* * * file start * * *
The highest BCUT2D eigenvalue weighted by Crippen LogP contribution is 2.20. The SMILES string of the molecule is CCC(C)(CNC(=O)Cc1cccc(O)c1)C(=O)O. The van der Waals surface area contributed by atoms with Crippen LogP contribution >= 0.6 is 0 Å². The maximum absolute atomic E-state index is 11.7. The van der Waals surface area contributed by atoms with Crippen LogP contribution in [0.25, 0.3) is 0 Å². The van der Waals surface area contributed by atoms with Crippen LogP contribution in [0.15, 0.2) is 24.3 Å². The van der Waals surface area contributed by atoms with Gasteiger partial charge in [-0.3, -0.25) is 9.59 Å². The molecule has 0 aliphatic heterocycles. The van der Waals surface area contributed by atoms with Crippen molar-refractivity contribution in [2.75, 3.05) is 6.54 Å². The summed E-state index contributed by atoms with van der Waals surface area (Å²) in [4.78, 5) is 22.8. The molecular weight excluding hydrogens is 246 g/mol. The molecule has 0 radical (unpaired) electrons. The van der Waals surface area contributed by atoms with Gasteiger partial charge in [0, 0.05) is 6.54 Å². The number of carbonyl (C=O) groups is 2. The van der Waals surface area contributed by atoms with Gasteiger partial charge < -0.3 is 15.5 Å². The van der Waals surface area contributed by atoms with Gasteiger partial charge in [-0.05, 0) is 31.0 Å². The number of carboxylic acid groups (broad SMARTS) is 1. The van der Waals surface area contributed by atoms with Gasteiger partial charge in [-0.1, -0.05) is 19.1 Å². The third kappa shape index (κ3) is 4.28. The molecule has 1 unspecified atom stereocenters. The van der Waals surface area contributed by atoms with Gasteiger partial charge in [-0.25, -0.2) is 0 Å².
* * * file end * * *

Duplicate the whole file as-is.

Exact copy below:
The highest BCUT2D eigenvalue weighted by Crippen LogP contribution is 2.20. The SMILES string of the molecule is CCC(C)(CNC(=O)Cc1cccc(O)c1)C(=O)O. The van der Waals surface area contributed by atoms with Crippen LogP contribution >= 0.6 is 0 Å². The maximum absolute atomic E-state index is 11.7. The van der Waals surface area contributed by atoms with Crippen LogP contribution in [0.25, 0.3) is 0 Å². The van der Waals surface area contributed by atoms with Crippen LogP contribution in [0.15, 0.2) is 24.3 Å². The van der Waals surface area contributed by atoms with Gasteiger partial charge in [-0.3, -0.25) is 9.59 Å². The molecule has 0 aliphatic heterocycles. The van der Waals surface area contributed by atoms with Crippen molar-refractivity contribution in [2.75, 3.05) is 6.54 Å². The summed E-state index contributed by atoms with van der Waals surface area (Å²) in [4.78, 5) is 22.8. The molecular weight excluding hydrogens is 246 g/mol. The molecule has 0 radical (unpaired) electrons. The van der Waals surface area contributed by atoms with Gasteiger partial charge in [0, 0.05) is 6.54 Å². The number of carbonyl (C=O) groups is 2. The van der Waals surface area contributed by atoms with Gasteiger partial charge < -0.3 is 15.5 Å². The van der Waals surface area contributed by atoms with Gasteiger partial charge in [-0.05, 0) is 31.0 Å². The number of carboxylic acid groups (broad SMARTS) is 1. The van der Waals surface area contributed by atoms with Gasteiger partial charge in [-0.1, -0.05) is 19.1 Å². The third kappa shape index (κ3) is 4.28. The molecule has 1 unspecified atom stereocenters. The van der Waals surface area contributed by atoms with Gasteiger partial charge in [-0.25, -0.2) is 0 Å².